Monkeys demonstrate self-awareness via computer game
Animal researchers used to assume that humans were the only animals that are aware of their own thought process. A new study in macaques by US based scientists demonstrates that some monkeys also have self-awareness.
According to PhysOrg.com the study was conducted by Professor John David Smith of the Department of Psychology at the State University of New York and Georgia State University’s Dr. Michael Beran. The results were presented at the Advancing Science Serving Society (AAAS) conference in Washington DC, in a session organized by the European Science Foundation.
The macaques were trained to figure out if the density of a small box on a computer monitor was either sparse (S) or dense (D). If they took the joystick to move the box to the correct letter a treat was given and if they made the incorrect choice they received no treat and the game paused. They could choose to avoid the pause in the game if instead they moved the box to a third choice, a question mark, if they were uncertain of the density of the box.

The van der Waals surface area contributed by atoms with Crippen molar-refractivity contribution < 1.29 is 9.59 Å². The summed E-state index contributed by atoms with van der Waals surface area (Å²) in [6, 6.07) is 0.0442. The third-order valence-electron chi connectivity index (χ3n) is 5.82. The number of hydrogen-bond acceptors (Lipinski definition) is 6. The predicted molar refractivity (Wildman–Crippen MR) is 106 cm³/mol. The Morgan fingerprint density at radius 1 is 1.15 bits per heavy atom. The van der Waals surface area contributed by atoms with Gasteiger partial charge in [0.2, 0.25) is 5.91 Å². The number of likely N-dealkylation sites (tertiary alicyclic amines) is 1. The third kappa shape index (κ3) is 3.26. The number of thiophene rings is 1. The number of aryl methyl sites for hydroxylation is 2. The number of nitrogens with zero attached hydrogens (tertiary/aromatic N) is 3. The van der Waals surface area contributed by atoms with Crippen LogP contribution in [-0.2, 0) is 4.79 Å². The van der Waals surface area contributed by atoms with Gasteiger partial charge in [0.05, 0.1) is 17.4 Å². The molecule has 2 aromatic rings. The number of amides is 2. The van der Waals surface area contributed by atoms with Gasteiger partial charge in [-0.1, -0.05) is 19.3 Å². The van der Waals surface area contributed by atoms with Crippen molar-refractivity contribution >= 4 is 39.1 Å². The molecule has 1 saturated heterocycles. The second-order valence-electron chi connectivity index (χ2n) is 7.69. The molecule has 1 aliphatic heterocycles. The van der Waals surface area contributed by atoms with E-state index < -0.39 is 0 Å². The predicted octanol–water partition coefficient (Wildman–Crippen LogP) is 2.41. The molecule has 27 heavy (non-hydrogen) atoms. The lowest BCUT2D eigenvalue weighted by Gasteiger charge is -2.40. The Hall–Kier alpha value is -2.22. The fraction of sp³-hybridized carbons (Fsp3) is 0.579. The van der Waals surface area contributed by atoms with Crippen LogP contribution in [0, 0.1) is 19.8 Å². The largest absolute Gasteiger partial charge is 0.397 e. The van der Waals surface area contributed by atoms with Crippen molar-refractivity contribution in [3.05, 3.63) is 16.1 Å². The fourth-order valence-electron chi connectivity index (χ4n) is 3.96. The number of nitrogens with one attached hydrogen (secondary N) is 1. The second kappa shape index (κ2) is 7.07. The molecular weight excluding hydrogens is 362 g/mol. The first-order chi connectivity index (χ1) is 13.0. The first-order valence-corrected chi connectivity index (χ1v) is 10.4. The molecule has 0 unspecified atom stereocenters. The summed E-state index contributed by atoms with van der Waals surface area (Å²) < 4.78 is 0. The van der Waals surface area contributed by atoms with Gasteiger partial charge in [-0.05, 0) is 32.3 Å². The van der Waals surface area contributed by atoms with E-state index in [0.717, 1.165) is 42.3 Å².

The study showed that the monkeys had a preference for passing and moving on by opting for the question mark if they weren’t sure of the right answer. This choice bypassed the pause and gave them the ability to access the next treat faster but did not result in a treat.
Studies in the past have shown that humans also choose the pass option if they are presented with similar mental tasks they find too difficult.
The results of the study show that the macaques, which are Old World monkeys, understood when they were uncertain and therefore likely to make an incorrect choice and that they were also aware that they did not know the answer. When capuchins, which are New World monkeys, were presented with the same task they did not choose the pass option.
Professor Smith said it is not known if this kind of cognitive ability came out only once and only in the Old World primates, the group which leads to humans and apes, but that the ability of humans to notice our own thinking was “central to every aspect of our comprehension and learning.”